Can we address cancer disparities in immigrants by improving cancer literacy through English as a second language instruction?
In many Western countries, immigrants exhibit disparities in cancer incidence and mortality, and variable uptake of cancer prevention services. New immigrants may not be aware of cancer risks pertinent to their new country, or prevention resources. Traditional cancer prevention health messaging may not be accessible for cultural, language, or literacy reasons. New methods are needed. In North America, health message delivery via English classes for immigrants is showing potential as an efficacious and a feasible way to reach immigrants at the same time improving language skills. Interventions published to date are promising but limited in their ability to generalize or be adapted to a variety of populations and settings. This concept paper aims to synthesize previous findings and identify ways to improve and advance the translation potential of this approach. We propose that this could be achieved by (i) using a translation framework to guide intervention planning, development, implementation, and evaluation; (ii) encouraging and evaluating health message spread throughout language learners’ social networks; and (iii) incorporating cultural sensitivity into the curriculum. A pilot project following these recommendations is planned for Australia and will be discussed. These recommendations could serve as a framework to fit the requirements of immigrant language programs in other countries and other health topics.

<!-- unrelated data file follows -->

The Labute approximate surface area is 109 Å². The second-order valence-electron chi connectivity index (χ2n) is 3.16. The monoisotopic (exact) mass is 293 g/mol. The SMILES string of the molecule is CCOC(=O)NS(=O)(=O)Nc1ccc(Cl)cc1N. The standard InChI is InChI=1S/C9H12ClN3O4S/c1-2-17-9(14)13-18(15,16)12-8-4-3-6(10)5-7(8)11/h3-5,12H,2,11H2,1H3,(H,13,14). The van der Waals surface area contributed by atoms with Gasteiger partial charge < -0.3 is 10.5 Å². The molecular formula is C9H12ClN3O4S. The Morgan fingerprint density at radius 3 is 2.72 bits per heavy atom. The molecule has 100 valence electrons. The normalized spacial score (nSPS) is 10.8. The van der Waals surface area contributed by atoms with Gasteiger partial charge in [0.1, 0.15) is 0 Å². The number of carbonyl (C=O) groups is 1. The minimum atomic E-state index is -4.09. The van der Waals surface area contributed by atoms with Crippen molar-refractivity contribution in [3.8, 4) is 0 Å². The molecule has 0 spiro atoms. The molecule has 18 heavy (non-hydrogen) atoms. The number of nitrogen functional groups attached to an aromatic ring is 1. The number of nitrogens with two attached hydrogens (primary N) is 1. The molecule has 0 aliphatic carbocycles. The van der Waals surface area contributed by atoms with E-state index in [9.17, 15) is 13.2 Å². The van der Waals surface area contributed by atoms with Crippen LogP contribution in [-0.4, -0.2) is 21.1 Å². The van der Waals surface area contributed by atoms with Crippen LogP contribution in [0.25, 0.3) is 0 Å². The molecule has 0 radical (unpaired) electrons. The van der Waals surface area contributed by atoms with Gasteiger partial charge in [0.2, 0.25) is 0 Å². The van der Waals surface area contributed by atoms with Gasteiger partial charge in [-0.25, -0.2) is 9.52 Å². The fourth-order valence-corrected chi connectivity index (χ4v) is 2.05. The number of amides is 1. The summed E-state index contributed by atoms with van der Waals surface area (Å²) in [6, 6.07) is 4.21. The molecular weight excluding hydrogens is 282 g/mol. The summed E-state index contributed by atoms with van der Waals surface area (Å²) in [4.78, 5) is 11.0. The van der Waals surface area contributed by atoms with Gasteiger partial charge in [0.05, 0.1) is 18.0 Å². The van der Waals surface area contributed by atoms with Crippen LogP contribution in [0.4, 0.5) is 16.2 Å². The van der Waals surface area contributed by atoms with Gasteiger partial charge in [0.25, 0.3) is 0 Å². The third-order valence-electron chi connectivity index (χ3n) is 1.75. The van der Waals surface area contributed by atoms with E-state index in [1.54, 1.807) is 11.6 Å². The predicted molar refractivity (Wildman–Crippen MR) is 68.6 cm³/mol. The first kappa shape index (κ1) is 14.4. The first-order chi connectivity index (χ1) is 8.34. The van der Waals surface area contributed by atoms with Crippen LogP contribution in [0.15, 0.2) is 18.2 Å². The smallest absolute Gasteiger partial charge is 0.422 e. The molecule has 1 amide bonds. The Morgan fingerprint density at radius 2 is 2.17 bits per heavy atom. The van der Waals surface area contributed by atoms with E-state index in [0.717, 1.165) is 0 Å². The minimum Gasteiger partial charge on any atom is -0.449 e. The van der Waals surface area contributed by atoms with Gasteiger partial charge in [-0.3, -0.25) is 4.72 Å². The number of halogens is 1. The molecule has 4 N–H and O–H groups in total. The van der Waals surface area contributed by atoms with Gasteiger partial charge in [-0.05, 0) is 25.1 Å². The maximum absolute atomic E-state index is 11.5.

Hughes, D. L., Flight, I., Chapman, J., & Wilson, C. (2018). Can we address cancer disparities in immigrants by improving cancer literacy through English as a second language instruction? Transl Behav Med. doi: 10.1093/tbm/iby030